Swedish Embroidery


Hello there,

I have been rather bogged down with our kitchen revamp, which is turning out to be an epic project and naturally, disrupting the whole household and have had precious little time for sewing.  I will be writing about the kitchen when it is finished, but today I am happy to tell you a about another small but interesting project that I have finally managed to complete...sneaking in a little hand sewing after a day's decorating is rather therapeutic, I must say.   For this posting, I am returning to our Stockholm days.

We were lucky enough to live in Stockholm for 3 years from 2011.  It is one of the most beautiful places I have ever been and Sweden generally is a country of absolutely sweeping landscapes, peppered with sparkling waters and rocky islands.    My husband bought me this cushion kit 3 years ago as a birthday present, just before we left to return to England.   As is often the case with hand sewing projects like this, I have picked it up and put it down a hundred times and it has been lurking in our sitting room in a basket for quite some time.  I am not really sure why it has taken me so long, but I guess that is a familiar story to most of you who sew.  Anyhow, it came from a beautiful shop in the Ostermalm area of Stockholm that wasn't selling the usual tourist sort of stuff, but real handcrafted items that were absolutely beautiful.   It was a sort of cultural hub for the real thing, shall we say.   The kit itself is made by a company called Helmslojden in Skane and this is the first clue as to what it is all about. 

Swedish Cushion 1.JPG

One thing I have learned in my travels is that cultural style grows up not from one single place, but takes influences from countries and peoples around.  You can see this if you follow the silk road and see how shapes and patterns infiltrated new places along the route. In this case, I found Swedish embroidery has some similarities to Russian embroidery.  The bright colours bursting with life on the dark background.   Unfortunately, I never got to visit Skane, but it is the southern most county of Sweden, it's county city being Malmo.   Way back, it was part of Denmark for a while and I suppose influences from mainland europe crept in there as well.  But this kind of historical needlework is also about the land itself.  Wool was and still is very important in Scandinavia.  When we lived there, I was always amazed at seeing young people knitting socks and gloves on the train on the way to work.  They have beautiful knitwear there and knitting is an intrinsic part of life, as it is in other very cold climes.   They also have long dark winters and idle fingers are not to be tolerated.  This rural area of Sweden probably provided the essential wool and like in most cultures, women would turn to needlework to provide clothing for their families and decorative items for their homes.   Skane embroidery is often on worked on dark backgrounds and I have read that this was largely because historically, smokey homes were not very kind to lighter coloured fabrics and black wool was practical for everything.    At the fabulous "Nordiska" Museum in Stockholm there are lots of wonderful examples of Swedish embroidery and it is well worth a visit if you get a chance to go there.  I also have this wonderful book, which although it is in Swedish, has fantastic photos of examples of this folk art sewing.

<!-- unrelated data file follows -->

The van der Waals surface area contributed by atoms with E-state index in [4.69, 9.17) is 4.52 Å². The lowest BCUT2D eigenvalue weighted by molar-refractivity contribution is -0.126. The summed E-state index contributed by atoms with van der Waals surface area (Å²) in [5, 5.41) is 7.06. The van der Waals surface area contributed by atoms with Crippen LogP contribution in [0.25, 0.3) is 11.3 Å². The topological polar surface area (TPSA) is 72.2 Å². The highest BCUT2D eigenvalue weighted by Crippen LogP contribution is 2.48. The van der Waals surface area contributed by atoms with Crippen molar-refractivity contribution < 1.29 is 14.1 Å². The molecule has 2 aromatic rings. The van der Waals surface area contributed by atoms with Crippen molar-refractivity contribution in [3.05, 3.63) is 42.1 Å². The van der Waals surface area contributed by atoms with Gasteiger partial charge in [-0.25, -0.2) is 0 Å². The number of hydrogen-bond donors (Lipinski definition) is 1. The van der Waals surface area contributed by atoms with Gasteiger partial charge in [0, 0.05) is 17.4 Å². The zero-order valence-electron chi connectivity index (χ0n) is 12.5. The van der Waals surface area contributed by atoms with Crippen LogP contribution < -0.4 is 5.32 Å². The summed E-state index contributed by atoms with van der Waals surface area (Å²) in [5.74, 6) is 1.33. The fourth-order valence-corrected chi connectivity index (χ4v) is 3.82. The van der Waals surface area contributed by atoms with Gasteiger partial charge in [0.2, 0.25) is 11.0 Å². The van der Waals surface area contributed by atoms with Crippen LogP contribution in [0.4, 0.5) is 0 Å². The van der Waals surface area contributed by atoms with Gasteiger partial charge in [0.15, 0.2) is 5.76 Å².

I remember the long winters in Stockholm and they are long...and because in days of old it was difficult to go out in icy weather, the Scandinavians developed their love of 'home'.  It is ingrained in their psyche.  Today of course they are famous for their home style and housewares and when we lived there,  I was fascinated by how this was so influenced by the colours of the landscapes.  The modern scandinavian style is based on water, ice, rock, nature with hues of greys, white, greens and blues.   The older folk style is much more colourful and perhaps this was a deliberate choice to brighten up the dark days.     My cushion is awash with vivid pinks, focusing more on floral imagery.

Swedish Embroidery.JPG

It was fun and informal to work.   Freestyle embroidery nearly always is and I know that alot of people are rather frightened by the idea, but for me, I love the freedom to add texture with different stitches within the design framework.    As the piece grew, the thickness and texture grew too.  It feels hard wearing and warm as well as beautiful.   The wool is quite course and can only be worked in short lengths to avoid fraying as you push and pull it through the thick wool background.  In essence though, the stitches are fairly straight forward and it is the depth of the wool that gives it that touch of magic.  Now that it is made up, I wonder that perhaps I shouldn't have made it into a bag.  Perhaps that will be a project for the future. 

Swedish Embroidery 2.jpg

The wonderful thing about having an interest like embroidery is that there is a whole world out there to explore of different colour combinations and patterns and designs.  This has to rank up amongst my favourites though.  I think I might be exploring wool embroidery a little further in my design work this winter.  Hope you will pop along and see.  Meanwhile,  if you are interested to find out more about the kit, you can check out their website here

Bye for now....and I will leave you with a few of my favourite pics from our time in Sweden.